Guppies and other fish can help control mosquito populations

"Mosquito fish," cousins to guppies, are often used "Mosquito fish," cousins to guppies, are often used to control mosquito populations. Photo Credit: AP, 2009

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Marc Morrone Newsday columnist Marc Morrone

Marc Morrone was born in 1960 in the Bronx and, when he was 2, his family moved to ...

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Q: I have a little garden pond next to my patio with a few small water lilies and delicate aquatic plants. I do not want to put goldfish or koi in the pond as I do not want them to eat the plants. I put some rosy red minnows in the pond in the spring but they died as soon as the water got hot in June. I see mosquito larvae in the water and wanted to put some mosquito fish in the pond now to eat them but I cannot seem to find a store that sells them. My son has a 10-gallon tank inside with some guppies and other fish in it. Can we put those fish in the pond for the summer to eat the mosquito larvae and then take them out in the fall and put them back in the tank? --Richard Nelson, Riverhead

A: I do that every year with my tropical fresh water fish, and they just love it. By the end of the summer, they are three times the size from all the natural food, their colors are bright and intense from the natural sunlight and they have had lots of healthy babies. However, such a summer vacation for fish can only work if your pond is small enough to catch all the fish again in the fall. You really need to drain the pond to get them all.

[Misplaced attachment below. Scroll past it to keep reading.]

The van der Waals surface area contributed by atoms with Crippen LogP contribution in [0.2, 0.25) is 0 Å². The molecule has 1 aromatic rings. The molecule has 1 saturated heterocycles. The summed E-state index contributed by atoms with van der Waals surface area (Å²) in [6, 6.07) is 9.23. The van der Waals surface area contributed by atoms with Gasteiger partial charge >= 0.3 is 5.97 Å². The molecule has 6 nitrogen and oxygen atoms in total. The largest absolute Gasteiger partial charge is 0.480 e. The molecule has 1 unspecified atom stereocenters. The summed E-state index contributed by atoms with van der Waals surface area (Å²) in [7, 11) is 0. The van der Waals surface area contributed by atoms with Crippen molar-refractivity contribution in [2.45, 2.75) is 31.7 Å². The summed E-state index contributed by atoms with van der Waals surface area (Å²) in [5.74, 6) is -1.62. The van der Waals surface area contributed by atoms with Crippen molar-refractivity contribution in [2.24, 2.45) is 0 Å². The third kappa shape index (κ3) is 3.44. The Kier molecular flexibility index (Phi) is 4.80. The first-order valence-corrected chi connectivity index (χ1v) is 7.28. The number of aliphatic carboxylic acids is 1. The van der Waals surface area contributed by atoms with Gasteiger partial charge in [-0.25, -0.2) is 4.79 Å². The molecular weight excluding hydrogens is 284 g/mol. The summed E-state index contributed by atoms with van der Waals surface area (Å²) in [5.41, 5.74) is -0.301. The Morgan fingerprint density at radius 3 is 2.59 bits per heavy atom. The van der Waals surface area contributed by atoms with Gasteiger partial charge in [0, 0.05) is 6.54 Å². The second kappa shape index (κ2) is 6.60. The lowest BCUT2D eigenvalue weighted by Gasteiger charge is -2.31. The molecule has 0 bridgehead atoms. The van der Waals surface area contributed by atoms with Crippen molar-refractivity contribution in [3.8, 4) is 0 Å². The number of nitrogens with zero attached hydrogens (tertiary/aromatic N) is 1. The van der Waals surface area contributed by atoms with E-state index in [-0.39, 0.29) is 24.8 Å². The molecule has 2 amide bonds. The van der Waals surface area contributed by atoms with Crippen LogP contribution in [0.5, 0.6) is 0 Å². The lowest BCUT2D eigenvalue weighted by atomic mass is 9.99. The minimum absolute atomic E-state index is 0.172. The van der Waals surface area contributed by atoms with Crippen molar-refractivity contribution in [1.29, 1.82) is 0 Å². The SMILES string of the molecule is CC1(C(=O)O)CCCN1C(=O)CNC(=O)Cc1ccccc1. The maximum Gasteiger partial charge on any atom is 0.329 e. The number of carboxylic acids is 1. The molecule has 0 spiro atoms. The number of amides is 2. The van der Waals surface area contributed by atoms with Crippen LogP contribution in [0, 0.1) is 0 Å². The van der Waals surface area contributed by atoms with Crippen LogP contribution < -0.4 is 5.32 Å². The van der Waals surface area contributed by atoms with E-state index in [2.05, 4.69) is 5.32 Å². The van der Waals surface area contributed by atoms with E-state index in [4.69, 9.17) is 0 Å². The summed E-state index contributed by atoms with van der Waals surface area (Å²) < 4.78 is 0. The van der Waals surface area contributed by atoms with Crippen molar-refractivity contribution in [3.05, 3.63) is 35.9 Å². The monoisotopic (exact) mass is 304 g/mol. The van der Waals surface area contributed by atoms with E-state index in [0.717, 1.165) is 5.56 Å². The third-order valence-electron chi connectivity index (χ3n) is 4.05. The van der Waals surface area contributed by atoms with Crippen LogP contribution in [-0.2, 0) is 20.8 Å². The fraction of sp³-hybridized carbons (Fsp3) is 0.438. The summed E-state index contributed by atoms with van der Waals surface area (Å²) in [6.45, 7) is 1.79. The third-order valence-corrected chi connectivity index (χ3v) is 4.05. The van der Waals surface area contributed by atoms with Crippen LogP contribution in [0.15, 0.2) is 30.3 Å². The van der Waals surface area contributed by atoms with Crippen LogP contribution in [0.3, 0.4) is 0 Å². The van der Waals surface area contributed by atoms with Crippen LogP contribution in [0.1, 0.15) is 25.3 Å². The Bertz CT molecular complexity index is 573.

When you put the fish back in your tank, you should add a medication to kill any parasites they may have picked up from being outdoors. Pet shops sell such preparations.

 

Q: My daughter has a cat and a Labradoodle puppy. She insists that it is OK for them to get their water from drinking out of the toilet. I cannot imagine that this is a good idea. What do you advise? -- Laurelee Hawkins, Farmingdale

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A: Lots of pet keepers could add their experiences to this question, but it would take a vet or other medical personnel to provide data on the toxicity of toilet bowl cleaners, transmission of human pathogens to pets and so forth.

Whenever an expert declares that drinking out of the toilet is dangerous, we would get reams of letters from pet keepers who said that their pets drank out of the toilet and lived long healthy lives.

Here's my take: Pet keeping is supposed to be fun. I take great enjoyment in feeding my pets and giving them water. I get the same pride and satisfaction from washing out my pets' drinking bowls and filling them with sparkling fresh water as my grandfather got from waxing his old Buick until he could see his reflection. So the idea that a pet needs to forage through the house for a drink of clean water and the best it can find is in the toilet is ludicrous to me. If the pet's drinking vessels were large enough and clean enough to drink from, it would not feel the need to search for something better.

 

Q: To try to keep costs down, we have been shutting off our central air conditioner while we are not home. In the heat wave, I have noticed that when we get home our African gray parrot looks noticeably uncomfortable. He stands up straight, his feathers are all flat against his body and he is panting. After we turn on the AC, he is fine. How hot is too hot for a parrot? I would imagine that coming from the jungle they would be able to tolerate very warm temperatures. -- Randy Ruby, Riverhead

A: Grey parrots seem less tolerant of heat than most other tropical birds. They do come from warm climates, but remember that a bird in its natural habitat can pick and choose the coolest spot in its environment. A bird caged in a house has no choice except to suffer through it.

Keep the AC on, but set it to turn on when the room hits 85 degrees. This seems to be the temp at which most birds start to feel uncomfortable.

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